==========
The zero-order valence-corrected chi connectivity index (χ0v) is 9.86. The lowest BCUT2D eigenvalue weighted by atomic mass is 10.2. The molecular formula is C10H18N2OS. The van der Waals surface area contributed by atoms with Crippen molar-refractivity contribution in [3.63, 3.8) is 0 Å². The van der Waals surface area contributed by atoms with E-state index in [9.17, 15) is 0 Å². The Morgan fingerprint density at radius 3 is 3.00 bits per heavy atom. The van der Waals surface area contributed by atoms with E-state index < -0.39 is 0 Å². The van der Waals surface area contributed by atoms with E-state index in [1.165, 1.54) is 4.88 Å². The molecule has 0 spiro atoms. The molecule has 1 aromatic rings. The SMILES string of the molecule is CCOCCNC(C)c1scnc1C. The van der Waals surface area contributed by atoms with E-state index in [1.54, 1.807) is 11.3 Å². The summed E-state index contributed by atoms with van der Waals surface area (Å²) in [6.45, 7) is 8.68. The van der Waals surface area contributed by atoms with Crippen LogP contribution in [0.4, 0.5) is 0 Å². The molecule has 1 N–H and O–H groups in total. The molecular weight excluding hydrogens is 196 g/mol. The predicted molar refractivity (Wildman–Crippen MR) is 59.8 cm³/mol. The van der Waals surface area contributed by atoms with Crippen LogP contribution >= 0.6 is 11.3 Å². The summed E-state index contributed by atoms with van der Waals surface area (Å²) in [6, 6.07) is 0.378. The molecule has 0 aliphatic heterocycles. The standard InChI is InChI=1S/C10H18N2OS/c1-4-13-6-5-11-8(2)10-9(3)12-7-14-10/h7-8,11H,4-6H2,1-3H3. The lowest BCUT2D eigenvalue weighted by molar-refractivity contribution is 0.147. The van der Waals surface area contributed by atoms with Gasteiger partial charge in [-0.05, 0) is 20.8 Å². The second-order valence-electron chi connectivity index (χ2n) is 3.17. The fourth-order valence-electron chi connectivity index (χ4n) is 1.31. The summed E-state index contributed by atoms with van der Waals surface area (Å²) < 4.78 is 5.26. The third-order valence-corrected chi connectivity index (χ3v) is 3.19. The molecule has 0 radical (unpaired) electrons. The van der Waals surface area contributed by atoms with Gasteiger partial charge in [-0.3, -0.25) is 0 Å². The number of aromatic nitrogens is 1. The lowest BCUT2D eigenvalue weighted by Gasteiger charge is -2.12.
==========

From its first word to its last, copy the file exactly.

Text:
The zero-order valence-corrected chi connectivity index (χ0v) is 9.86. The lowest BCUT2D eigenvalue weighted by atomic mass is 10.2. The molecular formula is C10H18N2OS. The van der Waals surface area contributed by atoms with Crippen molar-refractivity contribution in [3.63, 3.8) is 0 Å². The van der Waals surface area contributed by atoms with E-state index in [9.17, 15) is 0 Å². The Morgan fingerprint density at radius 3 is 3.00 bits per heavy atom. The van der Waals surface area contributed by atoms with E-state index < -0.39 is 0 Å². The van der Waals surface area contributed by atoms with E-state index in [1.165, 1.54) is 4.88 Å². The molecule has 0 spiro atoms. The molecule has 1 aromatic rings. The SMILES string of the molecule is CCOCCNC(C)c1scnc1C. The van der Waals surface area contributed by atoms with E-state index in [1.54, 1.807) is 11.3 Å². The summed E-state index contributed by atoms with van der Waals surface area (Å²) in [6.45, 7) is 8.68. The van der Waals surface area contributed by atoms with Crippen LogP contribution in [0.4, 0.5) is 0 Å². The molecule has 1 N–H and O–H groups in total. The molecular weight excluding hydrogens is 196 g/mol. The predicted molar refractivity (Wildman–Crippen MR) is 59.8 cm³/mol. The van der Waals surface area contributed by atoms with Crippen LogP contribution >= 0.6 is 11.3 Å². The summed E-state index contributed by atoms with van der Waals surface area (Å²) in [6, 6.07) is 0.378. The molecule has 0 aliphatic heterocycles. The standard InChI is InChI=1S/C10H18N2OS/c1-4-13-6-5-11-8(2)10-9(3)12-7-14-10/h7-8,11H,4-6H2,1-3H3. The lowest BCUT2D eigenvalue weighted by molar-refractivity contribution is 0.147. The van der Waals surface area contributed by atoms with Gasteiger partial charge in [-0.05, 0) is 20.8 Å². The second-order valence-electron chi connectivity index (χ2n) is 3.17. The fourth-order valence-electron chi connectivity index (χ4n) is 1.31. The summed E-state index contributed by atoms with van der Waals surface area (Å²) < 4.78 is 5.26. The third-order valence-corrected chi connectivity index (χ3v) is 3.19. The molecule has 0 radical (unpaired) electrons. The van der Waals surface area contributed by atoms with Gasteiger partial charge in [-0.3, -0.25) is 0 Å². The number of aromatic nitrogens is 1. The lowest BCUT2D eigenvalue weighted by Gasteiger charge is -2.12.